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Promoting Gastrointestinal Health and Reducing Subclinical Inflammation in Obese Individuals

The safety and scientific validity of this study is the responsibility of the study sponsor and investigators. Listing a study does not mean it has been evaluated by the U.S. Federal Government. Read our disclaimer for details.
 
ClinicalTrials.gov Identifier: NCT02602496
Recruitment Status : Completed
First Posted : November 11, 2015
Results First Posted : May 10, 2019
Last Update Posted : June 5, 2019
Sponsor:
Information provided by (Responsible Party):
Devin Rose, University of Nebraska Lincoln

Brief Summary:
This study evaluates the impact of increased intake of fruits and vegetables and whole grains on markers of inflammation and gut microbial composition. The treatment groups are 3 servings of whole grain per day; 5 servings of fruits and vegetables per day; and a control (3 servings of refined grains per day provided).

Condition or disease Intervention/treatment Phase
Obesity Overweight Other: Fruits and Vegetables Other: Whole Grain Other: Control Not Applicable

Detailed Description:
Literature data suggests that fruits and vegetables and whole grains containing dietary fiber and other nutrients are important for maintaining beneficial microbes in the gut. The presence of beneficial microbes in the gut may mediate the subclinical inflammation experienced in metabolic disease. In this project, overweight or obese participants with low intakes of fruits and vegetables or whole grains will increase their intake of these foods to recommended levels. Changes in markers of inflammation and gut microbiota composition will be determined to assess and compare the potential impact of these foods on metabolic disease.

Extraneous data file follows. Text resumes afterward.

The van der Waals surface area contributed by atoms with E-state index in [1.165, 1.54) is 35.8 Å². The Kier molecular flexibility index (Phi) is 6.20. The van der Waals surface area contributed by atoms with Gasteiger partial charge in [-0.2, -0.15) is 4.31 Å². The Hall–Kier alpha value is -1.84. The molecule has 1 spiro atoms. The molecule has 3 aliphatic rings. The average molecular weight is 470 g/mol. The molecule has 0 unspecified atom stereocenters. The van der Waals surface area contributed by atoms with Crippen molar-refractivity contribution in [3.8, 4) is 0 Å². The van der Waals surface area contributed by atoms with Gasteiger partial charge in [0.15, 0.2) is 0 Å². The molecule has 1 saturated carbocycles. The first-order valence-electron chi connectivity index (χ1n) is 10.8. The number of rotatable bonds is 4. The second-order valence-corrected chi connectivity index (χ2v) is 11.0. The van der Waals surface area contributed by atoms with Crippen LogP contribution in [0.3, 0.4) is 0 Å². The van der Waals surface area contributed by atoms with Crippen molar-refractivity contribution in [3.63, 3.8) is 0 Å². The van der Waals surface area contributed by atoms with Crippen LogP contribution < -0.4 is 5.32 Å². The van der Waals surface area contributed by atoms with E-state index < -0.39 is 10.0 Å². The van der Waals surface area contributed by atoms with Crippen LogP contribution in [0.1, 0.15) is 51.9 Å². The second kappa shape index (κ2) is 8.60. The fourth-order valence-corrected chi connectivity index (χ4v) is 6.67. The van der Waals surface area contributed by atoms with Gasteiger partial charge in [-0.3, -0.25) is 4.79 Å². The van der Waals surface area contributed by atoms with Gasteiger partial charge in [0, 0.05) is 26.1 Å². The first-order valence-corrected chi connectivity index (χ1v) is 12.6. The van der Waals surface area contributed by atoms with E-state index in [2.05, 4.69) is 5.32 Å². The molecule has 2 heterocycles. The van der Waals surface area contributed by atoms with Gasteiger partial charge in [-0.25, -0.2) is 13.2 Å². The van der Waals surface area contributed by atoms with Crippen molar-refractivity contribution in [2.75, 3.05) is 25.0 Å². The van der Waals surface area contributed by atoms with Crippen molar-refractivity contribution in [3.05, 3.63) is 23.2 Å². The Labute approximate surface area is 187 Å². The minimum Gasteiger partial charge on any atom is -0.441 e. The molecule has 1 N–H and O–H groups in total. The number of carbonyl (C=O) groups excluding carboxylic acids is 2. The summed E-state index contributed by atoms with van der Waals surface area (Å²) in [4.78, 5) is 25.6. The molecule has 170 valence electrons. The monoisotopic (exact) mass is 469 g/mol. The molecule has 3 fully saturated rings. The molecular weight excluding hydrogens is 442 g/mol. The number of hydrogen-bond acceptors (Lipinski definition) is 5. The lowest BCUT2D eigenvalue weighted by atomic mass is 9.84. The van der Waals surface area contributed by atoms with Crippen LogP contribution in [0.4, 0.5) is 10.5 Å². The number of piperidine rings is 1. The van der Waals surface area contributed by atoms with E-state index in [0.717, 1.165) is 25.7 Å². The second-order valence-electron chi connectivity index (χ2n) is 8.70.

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Study Type : Interventional  (Clinical Trial)
Actual Enrollment : 52 participants
Allocation: Randomized
Intervention Model: Parallel Assignment
Masking: None (Open Label)
Primary Purpose: Supportive Care
Official Title: Promoting Gastrointestinal Health and Reducing Subclinical Inflammation in Obese Individuals Through Intake of Whole Wheat Products in Comparison With Fruits and Vegetables
Actual Study Start Date : October 2015
Actual Primary Completion Date : June 2017
Actual Study Completion Date : July 2017

Arm Intervention/treatment
Experimental: Control
3 servings of refined grains per day.
Other: Control
3 servings of refined grain

Experimental: Fruits and Vegetables
5 servings of fruits and vegetable per day.
Other: Fruits and Vegetables
5 servings of fruits or vegetables

Experimental: Whole Grain
3 servings of whole grains per day.
Other: Whole Grain